i agree with fedora black--it sounds like exactly the kind of thing hillel and chabad do a lot. what about those pizzas in sukkot? that was probably have the reason i went in, but hey, i went it. and really, this is probably a lot BETTER than that--all they're asking is for people to come talk to them. so a non-believing christian could go up to the table and tell them, "hey, i'm not a christian because of the oppressive attitude that is encouraged" or something, and the group could explain how things have changed or are changing. don't we try to justify and explain our judaism to people all the time? when people ask me about israel, don't i explain how the issue is complicated, how there are some things many people don't know, how in the end i believe that what matters is what's happening now and much less what happened 50 years ago? i tell them that we can just put aside all the pain because we just have to balance it out and move on. and now we can look at the future and say, what is good for all people, what is good for us.

sorry, i'm getting off topic. :D but my point is, this is how you get people to understand. they want people to understand that christianity isn't just "evil" and full of propoganda and hate, and these days, especially in places like ucsc, you have a lot of people running around blaming social problems on the group "Christians", giving them a completely unfair and biased image in the eyes of the uninformed. i've had many conversations with members of the on-campus christian groups and i've always been impressed with how much they respected the fact that i was jewish and never once tried to "convert me anyways", or anything like that. instead we have philosophical discussions about god, and about the current attitude towards christians.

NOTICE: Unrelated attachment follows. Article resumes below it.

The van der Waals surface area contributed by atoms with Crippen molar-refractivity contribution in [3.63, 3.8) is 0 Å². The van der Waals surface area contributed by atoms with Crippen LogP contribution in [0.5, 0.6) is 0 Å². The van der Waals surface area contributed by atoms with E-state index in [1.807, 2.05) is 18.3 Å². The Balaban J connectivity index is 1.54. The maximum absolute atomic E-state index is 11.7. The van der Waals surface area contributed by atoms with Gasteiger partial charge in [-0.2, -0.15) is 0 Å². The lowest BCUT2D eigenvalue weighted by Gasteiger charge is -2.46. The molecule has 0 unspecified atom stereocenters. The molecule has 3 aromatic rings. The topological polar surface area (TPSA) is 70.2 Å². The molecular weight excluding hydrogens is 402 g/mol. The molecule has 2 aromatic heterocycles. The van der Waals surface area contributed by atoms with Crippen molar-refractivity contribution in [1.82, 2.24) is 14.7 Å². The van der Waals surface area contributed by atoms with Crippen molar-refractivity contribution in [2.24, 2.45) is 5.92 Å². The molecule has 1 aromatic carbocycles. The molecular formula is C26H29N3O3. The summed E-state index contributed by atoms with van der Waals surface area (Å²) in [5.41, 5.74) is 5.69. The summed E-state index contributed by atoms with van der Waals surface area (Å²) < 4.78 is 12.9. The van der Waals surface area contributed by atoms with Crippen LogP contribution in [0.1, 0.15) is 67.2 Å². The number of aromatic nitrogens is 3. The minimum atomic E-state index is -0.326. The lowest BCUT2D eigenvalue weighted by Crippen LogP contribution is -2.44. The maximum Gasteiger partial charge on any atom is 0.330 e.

it seems to me like while many college aged jews are almost "coming back home", back to judaism, back to understanding their roots and heritage, many christians go through a completely opposite kind of process. i can give plenty of stories of friends of mine that have turned completely away from everything christian and now refuse to identify as christians at all. imagine we had as many jews doing that kind of thing. wouldn't we try everything to get them to understand?

because the fact is, i don't believe that all christians are oppressing and hateful. i've met so many who aren't and i have a lot of respect for their cause, because i can absolutely identify with it as a jew who fears that one day my people might disappear and change so much that their judaism is no longer recognizable.

Fri May 19, 03:38:00 PM 2006